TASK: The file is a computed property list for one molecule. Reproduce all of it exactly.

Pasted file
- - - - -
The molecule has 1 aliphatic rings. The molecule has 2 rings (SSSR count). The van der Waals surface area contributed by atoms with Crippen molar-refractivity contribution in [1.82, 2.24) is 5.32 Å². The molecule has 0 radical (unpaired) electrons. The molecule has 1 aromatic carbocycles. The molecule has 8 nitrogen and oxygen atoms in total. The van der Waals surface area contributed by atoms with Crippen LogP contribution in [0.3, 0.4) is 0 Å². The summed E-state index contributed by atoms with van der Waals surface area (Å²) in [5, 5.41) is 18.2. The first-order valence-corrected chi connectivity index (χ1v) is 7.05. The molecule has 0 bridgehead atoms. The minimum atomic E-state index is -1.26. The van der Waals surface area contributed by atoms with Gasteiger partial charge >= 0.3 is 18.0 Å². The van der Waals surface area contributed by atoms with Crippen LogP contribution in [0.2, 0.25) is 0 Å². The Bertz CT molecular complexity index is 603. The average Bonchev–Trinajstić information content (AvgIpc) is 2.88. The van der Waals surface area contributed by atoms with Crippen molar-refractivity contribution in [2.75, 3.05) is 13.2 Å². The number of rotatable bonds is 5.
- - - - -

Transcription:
The molecule has 1 aliphatic rings. The molecule has 2 rings (SSSR count). The van der Waals surface area contributed by atoms with Crippen molar-refractivity contribution in [1.82, 2.24) is 5.32 Å². The molecule has 0 radical (unpaired) electrons. The molecule has 1 aromatic carbocycles. The molecule has 8 nitrogen and oxygen atoms in total. The van der Waals surface area contributed by atoms with Crippen LogP contribution in [0.3, 0.4) is 0 Å². The summed E-state index contributed by atoms with van der Waals surface area (Å²) in [5, 5.41) is 18.2. The first-order valence-corrected chi connectivity index (χ1v) is 7.05. The molecule has 0 bridgehead atoms. The minimum atomic E-state index is -1.26. The van der Waals surface area contributed by atoms with Gasteiger partial charge >= 0.3 is 18.0 Å². The van der Waals surface area contributed by atoms with Crippen LogP contribution in [0.2, 0.25) is 0 Å². The Bertz CT molecular complexity index is 603. The average Bonchev–Trinajstić information content (AvgIpc) is 2.88. The van der Waals surface area contributed by atoms with Crippen molar-refractivity contribution in [2.75, 3.05) is 13.2 Å². The number of rotatable bonds is 5.